Similarly, if you’re bringing up a follower and not stacking the rope neatly as you belay, when it comes time to lead the next pitch, the belayer is likely going to have some fun trying to untangle a rope while simultaneously feeding slack to the leader.  If you need to flip a rope stack over, you’re pretty much guaranteed poor results unless the rope was well-stacked from the start.  When tossing the ropes for rappel, a neat stack with the rope end on top facilitates an easy toss, while a messy stack will leave you untying a knotted rope on rappel (though it will probably ensure you can’t rappel off the ends!)

The moral of the story with all of these rules is that good rope management takes a little bit of time and little bit of effort, but over the course of your climbing day can save you innumerable hiccups and annoyances.

Wednesday, January 2, 2013

Rope Management - Rule #3

This post is the third installment in a series on rope management.  You can find the first two here and here.


Rule #3:  Don’t drop the rope.

This rule is by the far the simplest conceptually--just don’t drop the rope.  However, this may be cumbersome in practice, especially when changing over the anchor on a single pitch climb as you thread the rope for rappel.  A recent incident at Yellow Bluff, Alabama, where a climber dropped the rope and found himself stranded at the anchors, sheds light on just how easy it can be to make this mistake.

Many climbers tie the rope off to their harness in some way before untying their figure-8 knot to thread the rope for rappel, often tying 2 or 3 knots in the process of changing over the anchor.  I recommend the same approach whether you are rappelling or lowering off.  The following steps minimizes the amount of tying and untying that goes on:

1)  Starting at your figure-8 tie-in knot, pass a bight of rope through the rappel rings. 
2)  Tie a figure-8 on a bight with this bight of rope on the side of the rings opposite from your tie-in knot.
3)  If you will be lowering, clip this new figure-8 on a bight to your belay loop, untie from your tie-in knot, and lower off.  If you will be rappelling, untie from your tie-in knot and lower the figure-8 on a bight to the ground.  If you have been following my recommendations from rule #1 (always know where to locate both ends of the rope), then at this point you will have a stopper knot in each of your rappel strands and you will have avoided any chance of dropping the rope.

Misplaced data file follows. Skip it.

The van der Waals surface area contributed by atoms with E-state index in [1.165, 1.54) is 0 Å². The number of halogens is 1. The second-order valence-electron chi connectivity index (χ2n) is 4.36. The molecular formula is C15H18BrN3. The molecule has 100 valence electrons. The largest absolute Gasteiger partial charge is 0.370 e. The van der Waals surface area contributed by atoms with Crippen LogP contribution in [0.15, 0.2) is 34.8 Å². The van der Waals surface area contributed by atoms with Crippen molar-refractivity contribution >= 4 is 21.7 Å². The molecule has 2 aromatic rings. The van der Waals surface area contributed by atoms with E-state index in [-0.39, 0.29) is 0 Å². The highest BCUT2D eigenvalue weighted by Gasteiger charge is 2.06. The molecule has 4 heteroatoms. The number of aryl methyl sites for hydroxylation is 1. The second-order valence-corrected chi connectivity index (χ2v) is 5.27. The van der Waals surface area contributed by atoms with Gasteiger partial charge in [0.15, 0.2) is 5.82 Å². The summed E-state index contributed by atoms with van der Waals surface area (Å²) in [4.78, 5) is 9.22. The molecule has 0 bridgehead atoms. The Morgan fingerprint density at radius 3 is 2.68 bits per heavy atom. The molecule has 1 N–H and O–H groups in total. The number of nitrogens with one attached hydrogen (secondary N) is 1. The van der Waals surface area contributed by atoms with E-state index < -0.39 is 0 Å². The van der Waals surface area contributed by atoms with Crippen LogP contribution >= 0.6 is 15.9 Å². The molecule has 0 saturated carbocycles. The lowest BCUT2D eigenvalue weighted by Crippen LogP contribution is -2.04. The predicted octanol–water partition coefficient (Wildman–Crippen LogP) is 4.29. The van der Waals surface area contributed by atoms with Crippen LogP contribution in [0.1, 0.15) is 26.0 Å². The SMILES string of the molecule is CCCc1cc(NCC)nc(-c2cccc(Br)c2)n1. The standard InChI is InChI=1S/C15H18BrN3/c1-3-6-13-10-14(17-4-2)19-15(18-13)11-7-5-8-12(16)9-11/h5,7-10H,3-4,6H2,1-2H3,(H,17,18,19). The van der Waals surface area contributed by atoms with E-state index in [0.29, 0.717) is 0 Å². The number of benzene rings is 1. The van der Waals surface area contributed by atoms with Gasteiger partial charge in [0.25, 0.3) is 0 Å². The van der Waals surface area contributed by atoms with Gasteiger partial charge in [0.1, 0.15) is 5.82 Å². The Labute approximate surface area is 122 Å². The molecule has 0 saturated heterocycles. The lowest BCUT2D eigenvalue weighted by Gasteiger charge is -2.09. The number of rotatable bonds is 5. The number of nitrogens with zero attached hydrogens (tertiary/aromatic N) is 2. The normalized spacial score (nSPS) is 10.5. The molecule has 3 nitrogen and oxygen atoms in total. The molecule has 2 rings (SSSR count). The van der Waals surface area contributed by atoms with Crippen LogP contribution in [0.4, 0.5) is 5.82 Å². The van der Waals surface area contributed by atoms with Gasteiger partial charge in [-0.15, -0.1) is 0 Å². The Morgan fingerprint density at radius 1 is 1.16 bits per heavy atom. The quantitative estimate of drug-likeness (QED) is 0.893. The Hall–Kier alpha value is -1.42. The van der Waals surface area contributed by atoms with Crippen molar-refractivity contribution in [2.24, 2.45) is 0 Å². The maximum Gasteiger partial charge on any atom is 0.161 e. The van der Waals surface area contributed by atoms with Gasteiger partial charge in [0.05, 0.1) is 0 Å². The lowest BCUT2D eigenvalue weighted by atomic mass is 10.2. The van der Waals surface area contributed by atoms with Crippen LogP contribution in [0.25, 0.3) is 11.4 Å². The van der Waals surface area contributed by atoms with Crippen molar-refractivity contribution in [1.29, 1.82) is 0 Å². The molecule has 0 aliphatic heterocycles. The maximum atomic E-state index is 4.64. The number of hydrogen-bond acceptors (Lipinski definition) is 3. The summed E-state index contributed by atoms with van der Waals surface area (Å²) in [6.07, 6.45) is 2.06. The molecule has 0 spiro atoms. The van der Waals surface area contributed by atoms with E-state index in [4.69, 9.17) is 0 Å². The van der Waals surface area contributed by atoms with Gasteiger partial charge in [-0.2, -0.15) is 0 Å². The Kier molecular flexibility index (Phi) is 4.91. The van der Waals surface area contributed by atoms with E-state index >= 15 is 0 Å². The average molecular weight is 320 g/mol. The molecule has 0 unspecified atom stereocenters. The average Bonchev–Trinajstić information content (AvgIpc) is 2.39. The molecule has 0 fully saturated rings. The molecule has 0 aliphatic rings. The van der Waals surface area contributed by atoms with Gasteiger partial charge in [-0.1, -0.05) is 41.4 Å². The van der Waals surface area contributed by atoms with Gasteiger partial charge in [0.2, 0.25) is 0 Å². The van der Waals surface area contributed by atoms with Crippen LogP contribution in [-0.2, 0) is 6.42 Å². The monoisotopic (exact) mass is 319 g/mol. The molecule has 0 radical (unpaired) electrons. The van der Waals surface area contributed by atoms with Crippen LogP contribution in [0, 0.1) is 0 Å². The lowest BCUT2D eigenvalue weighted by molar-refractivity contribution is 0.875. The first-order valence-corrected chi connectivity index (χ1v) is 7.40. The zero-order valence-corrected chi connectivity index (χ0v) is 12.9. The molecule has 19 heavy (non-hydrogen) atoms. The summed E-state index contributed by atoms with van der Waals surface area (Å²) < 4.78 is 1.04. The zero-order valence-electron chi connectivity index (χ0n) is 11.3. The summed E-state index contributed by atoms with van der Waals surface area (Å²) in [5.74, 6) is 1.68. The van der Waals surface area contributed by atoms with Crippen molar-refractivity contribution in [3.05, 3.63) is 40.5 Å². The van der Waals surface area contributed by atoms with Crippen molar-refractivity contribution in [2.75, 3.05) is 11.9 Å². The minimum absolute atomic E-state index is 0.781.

Another place where you might find yourself without a rope is on a traversing multipitch rappel, particularly if you and your partner arrive at the anchor and let go of the ropes, watching helplessly as they swing away from you to a point under the plumb line of the anchor above.  This can be mitigated by keeping a firm grasp on the ropes (the prussic hitch you used to back up your rappel is useful for this--you did use a prussic, didn’t you?) until you’re ready to thread them.  You can even save yourself a step by beginning to thread the rope while your partner is rappelling.


You may also find yourself in a similarly unpleasant situation on a multipitch rappel under very windy conditions where the rope ends may whip around violently and get stuck on a rock feature some place far away and likely inaccessible.  In the case of severe wind, the safest course of action is to stack each rope end into a sling hanging off either side of your harness (known as “saddlebags”) so the rope can feed out as you rappel without whipping around in the wind.  Of course, if you’re following rule #1 (know where to locate your rope ends), then you’ll have already accounted for this since you don’t want your rope ends stuck around a corner somewhere.